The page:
United States District Court, D. Nebraska
MEMORANDUM AND ORDER
RICHARD G. KOPF SENIOR UNITED STATES DISTRICT JUDGE
matter is before the court on Respondents’ Motion for
Summary Judgment. (Filing No. 11.) Respondents argue that
Petitioner’s Petition for Writ of Habeas Corpus
("petition") (Filing No. 1) should be dismissed
because it is barred by the limitations period set forth in
28 U.S.C. § 2244(d). The court agrees and will dismiss
the petition with prejudice.
was convicted of two counts of sexual assault of a child.
(Filing No. 6 at CM/ECF p. 1.) The Nebraska Court of Appeals
affirmed the conviction, and Petitioner’s request for
further review was denied on December 22, 2004. (Filing No.
10-1 at CM/ECF p. 2.) The mandate issued on January 10, 2005.
(Filing No. 10-1 at CM/ECF p. 2.)
filed a motion for DNA testing in the District Court of
Douglas County, Nebraska on May 2, 2014. (Filing No. 6 at
CM/ECF p. 68.) The state court denied Petitioner’s
motion on September 9, 2014. (Filing No. 6 at CM/ECF p. 80.)
Petitioner appealed, and the state court judgment was
affirmed on March 2, 2015. (Filing No. 10-1 at CM/ECF p. 4.)
The mandate issued on April 9, 2015. (Filing No. 10-1 at
CM/ECF p. 4.)
filed his habeas petition on August 13, 2015. (Filing No. 1.)
Petitioner filed an amended petition on February 1, 2016.
(Filing No. 6.) Respondents filed a Motion for Summary
Judgment on February 25, 2016. (Filing No. 11.) To date,
Petitioner has not responded to Respondents’ summary
Antiterrorism and Effective Death Penalty Act of 1996
("AEDPA"), 110 Stat. 1214, establishes a one-year
limitations period for state prisoners to file for federal
habeas relief that runs from the latest of four specified
dates. 28 U.S.C. § 2244(d)(1). This case concerns only
the first date listed in § 2244(d)(1): "the date on
which the judgment became final by the conclusion of direct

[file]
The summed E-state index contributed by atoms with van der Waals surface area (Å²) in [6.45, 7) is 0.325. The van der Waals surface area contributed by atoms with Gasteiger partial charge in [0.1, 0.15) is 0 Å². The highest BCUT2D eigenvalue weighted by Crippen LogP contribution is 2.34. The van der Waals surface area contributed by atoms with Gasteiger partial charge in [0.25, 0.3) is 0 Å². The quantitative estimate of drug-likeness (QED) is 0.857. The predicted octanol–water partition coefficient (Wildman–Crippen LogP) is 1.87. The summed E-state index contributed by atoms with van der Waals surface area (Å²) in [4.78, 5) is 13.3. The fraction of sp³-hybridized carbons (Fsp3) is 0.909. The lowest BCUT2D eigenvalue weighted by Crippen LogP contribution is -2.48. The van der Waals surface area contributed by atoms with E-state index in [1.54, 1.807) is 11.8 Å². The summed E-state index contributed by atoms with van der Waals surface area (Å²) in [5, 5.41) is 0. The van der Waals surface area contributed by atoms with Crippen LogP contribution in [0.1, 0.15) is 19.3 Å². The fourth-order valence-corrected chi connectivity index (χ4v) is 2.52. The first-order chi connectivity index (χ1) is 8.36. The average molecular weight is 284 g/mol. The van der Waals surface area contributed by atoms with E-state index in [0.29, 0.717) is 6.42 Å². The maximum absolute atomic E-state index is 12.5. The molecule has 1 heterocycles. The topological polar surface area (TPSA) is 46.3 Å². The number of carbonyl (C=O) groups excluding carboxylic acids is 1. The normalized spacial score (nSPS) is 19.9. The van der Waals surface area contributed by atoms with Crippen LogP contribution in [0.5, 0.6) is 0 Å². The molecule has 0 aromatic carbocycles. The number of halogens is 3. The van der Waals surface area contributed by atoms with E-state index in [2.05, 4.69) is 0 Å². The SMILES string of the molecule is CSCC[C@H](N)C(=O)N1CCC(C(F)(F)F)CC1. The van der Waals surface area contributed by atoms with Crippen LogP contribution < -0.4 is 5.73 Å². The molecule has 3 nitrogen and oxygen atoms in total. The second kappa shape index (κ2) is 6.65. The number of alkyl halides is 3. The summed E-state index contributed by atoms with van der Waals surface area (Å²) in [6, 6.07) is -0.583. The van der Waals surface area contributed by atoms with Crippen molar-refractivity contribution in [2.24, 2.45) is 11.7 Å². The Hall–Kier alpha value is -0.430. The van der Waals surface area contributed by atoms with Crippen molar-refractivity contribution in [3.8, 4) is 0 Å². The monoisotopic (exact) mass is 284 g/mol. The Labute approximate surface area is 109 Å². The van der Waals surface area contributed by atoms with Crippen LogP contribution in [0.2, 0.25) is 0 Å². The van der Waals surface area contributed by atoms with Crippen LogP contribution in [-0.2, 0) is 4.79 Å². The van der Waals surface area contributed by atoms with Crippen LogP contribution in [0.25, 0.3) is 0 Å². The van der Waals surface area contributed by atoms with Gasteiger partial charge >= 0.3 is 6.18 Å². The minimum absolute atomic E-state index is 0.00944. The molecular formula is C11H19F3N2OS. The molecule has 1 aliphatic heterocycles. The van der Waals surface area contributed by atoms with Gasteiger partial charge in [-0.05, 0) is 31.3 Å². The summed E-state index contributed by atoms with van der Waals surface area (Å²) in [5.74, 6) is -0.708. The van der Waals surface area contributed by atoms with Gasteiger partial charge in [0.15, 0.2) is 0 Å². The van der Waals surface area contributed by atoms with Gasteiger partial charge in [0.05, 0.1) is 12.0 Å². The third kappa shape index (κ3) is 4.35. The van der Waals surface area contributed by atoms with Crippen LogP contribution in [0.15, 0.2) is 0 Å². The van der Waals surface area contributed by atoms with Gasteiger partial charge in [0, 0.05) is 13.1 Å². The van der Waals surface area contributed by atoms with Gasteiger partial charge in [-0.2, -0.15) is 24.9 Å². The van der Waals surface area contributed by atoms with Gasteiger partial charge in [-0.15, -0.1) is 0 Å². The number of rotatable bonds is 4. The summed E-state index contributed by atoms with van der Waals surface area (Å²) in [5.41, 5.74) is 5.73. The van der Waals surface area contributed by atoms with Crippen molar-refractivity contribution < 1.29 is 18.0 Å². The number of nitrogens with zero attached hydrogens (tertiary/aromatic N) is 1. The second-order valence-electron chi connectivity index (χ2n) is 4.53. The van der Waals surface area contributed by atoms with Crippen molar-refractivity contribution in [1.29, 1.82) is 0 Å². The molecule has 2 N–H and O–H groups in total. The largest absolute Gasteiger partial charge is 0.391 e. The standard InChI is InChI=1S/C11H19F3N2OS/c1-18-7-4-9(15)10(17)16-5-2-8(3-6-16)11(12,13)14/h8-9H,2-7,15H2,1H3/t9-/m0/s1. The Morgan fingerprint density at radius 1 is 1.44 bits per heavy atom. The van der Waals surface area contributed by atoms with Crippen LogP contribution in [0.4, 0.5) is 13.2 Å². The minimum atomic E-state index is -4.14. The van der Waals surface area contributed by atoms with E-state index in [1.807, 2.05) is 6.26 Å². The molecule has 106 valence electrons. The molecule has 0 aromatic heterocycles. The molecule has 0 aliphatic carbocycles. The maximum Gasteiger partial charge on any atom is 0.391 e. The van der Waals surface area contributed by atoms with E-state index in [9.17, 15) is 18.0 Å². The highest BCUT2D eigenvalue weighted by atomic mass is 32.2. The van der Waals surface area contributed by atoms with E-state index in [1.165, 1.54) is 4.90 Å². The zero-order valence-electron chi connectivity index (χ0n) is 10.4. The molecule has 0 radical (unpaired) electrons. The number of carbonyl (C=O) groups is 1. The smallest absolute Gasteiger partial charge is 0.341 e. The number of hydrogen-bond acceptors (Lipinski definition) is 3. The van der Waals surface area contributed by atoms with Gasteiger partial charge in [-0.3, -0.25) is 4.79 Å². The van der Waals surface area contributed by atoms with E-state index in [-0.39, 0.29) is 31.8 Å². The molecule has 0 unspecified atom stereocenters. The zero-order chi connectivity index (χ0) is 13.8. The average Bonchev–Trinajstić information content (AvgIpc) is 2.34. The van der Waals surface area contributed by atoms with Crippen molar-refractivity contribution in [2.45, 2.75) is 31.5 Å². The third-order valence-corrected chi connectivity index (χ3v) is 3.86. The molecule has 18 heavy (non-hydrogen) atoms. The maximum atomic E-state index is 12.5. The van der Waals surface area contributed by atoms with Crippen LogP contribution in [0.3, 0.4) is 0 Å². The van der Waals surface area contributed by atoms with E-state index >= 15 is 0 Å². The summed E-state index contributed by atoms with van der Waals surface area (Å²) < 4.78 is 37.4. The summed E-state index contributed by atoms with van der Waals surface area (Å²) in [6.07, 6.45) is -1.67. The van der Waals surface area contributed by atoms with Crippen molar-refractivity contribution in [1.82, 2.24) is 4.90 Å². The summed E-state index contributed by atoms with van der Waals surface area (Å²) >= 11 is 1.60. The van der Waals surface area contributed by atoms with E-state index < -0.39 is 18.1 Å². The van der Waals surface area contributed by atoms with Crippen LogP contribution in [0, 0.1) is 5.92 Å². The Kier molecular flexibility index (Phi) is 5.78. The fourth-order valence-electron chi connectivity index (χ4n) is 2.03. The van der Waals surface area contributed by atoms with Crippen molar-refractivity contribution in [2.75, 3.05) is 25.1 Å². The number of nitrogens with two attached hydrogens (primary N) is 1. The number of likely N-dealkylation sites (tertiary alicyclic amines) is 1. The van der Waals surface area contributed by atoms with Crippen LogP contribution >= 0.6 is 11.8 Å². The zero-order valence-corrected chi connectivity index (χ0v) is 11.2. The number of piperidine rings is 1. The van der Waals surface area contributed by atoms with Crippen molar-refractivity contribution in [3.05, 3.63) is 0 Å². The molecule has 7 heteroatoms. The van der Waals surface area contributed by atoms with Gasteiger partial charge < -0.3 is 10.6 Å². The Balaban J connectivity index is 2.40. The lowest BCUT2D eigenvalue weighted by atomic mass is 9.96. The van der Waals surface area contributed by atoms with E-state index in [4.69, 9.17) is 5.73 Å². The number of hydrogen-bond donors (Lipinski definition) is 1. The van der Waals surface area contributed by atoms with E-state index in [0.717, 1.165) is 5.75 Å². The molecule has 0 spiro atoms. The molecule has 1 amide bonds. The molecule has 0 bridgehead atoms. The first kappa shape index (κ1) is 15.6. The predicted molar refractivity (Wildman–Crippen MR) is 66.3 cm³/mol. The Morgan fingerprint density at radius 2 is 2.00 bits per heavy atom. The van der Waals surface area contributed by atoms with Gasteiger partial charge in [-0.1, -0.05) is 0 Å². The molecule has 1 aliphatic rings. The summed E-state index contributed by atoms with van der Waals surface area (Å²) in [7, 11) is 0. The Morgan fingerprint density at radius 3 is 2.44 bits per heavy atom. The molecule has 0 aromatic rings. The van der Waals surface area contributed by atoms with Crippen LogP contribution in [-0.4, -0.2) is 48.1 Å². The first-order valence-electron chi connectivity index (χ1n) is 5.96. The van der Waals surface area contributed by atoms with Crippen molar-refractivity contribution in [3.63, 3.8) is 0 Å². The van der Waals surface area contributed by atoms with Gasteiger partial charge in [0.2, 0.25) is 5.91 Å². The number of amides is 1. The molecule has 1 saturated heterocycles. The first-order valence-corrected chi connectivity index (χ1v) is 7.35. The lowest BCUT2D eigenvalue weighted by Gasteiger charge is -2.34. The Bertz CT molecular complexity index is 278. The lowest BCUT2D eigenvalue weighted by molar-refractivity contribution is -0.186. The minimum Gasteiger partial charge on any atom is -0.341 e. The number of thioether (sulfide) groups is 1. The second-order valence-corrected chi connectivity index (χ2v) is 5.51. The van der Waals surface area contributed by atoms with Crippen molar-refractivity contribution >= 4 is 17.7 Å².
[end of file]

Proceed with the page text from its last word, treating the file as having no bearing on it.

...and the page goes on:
review or the expiration of the time for seeking such
review[.]" 28 U.S.C. § 2244(d)(1)(A). "The
statute of limitations is tolled while state post-conviction
or other collateral review is pending." King v.
Hobbs, 666 F.3d 1132, 1135 (8th Cir. 2012).
habeas petition is untimely. Petitioner’s request for
further review was denied on December 22, 2004, and the
mandate issued on January 10, 2005. (Filing No. 10-1 at
CM/ECF p. 2.) See Curtiss v. Mount Pleasant Correctional
Facility, 338 F.3d 851, 853 (8th Cir. 2003) (holding
that a judgment becomes final under 28 U.S.C. §
2244(d)(1)(A) at the conclusion of all direct criminal
appeals in the state system followed by the expiration of the
90 days for filing a petition for writ of certiorari with the
United States Supreme Court). However, Petitioner did not
file his motion for DNA testing until May 2, 2014. It is
well-established that "the time between the date that
direct review of a conviction is completed and the date that
an application for state post-conviction relief is filed
counts against the one-year period." Painter v.
State of Iowa, 247 F.3d 1255, 1256 (8th Cir. 2001).
Therefore, the one-year limitations period expired long
before Petitioner’s habeas petition was filed.
has not explained why he should be excused from the
procedural bar of the statute of limitations, and the court
finds no basis for doing so. Petitioner is not entitled to
equitable tolling because he has not demonstrated that he
pursued his rights diligently or that some extraordinary
circumstance prevented him from seeking habeas relief.
Walker v. Norris, 436 F.3d 1026, 1032 (8th Cir.
2006). Moreover, Petitioner is not entitled to the protection
of the miscarriage of justice exception. In McQuiggin v.
Perkins, 133 S.Ct. 1924, 1928 (2013), the Supreme Court
held that a habeas petitioner who can show actual innocence
under the rigorous standard of Schlup v. Delo, 513
U.S. 298 (1995), is excused from the procedural bar of the
statute of limitations under the miscarriage of justice
exception. A habeas petitioner, who seeks to overcome the
one-year statute of limitations in § 2244(d)(1) upon a
showing of "actual innocence, " must support his
allegations with "new, reliable evidence" that was
not presented at trial and must show that it was more likely
than not that, in light of the new evidence, no juror, acting
reasonably, would have voted to find the petitioner guilty
beyond a reasonable doubt. Schlup, 513 U.S. at 324-27.
Petitioner has not pointed to any new evidence indicating
that he is actually innocent.
foregoing reasons, the court will dismiss Petitioner’s
petition with prejudice.
CERTIFICATE OF APPEALABILITY
petitioner cannot appeal an adverse ruling on his petition
for writ of habeas corpus under § 2254 unless he is
granted a certificate of appealability. 28 U.S.C. §
2253(c)(1); 28 U.S.C. § 2253(c)(2); Fed. R. App. P.
22(b)(1). The standards for certificates (1) where the
district court reaches the merits or (2) where the district
court rules on procedural grounds are set for in Slack v.
McDaniel,529 U.S. 473, 484-485 ...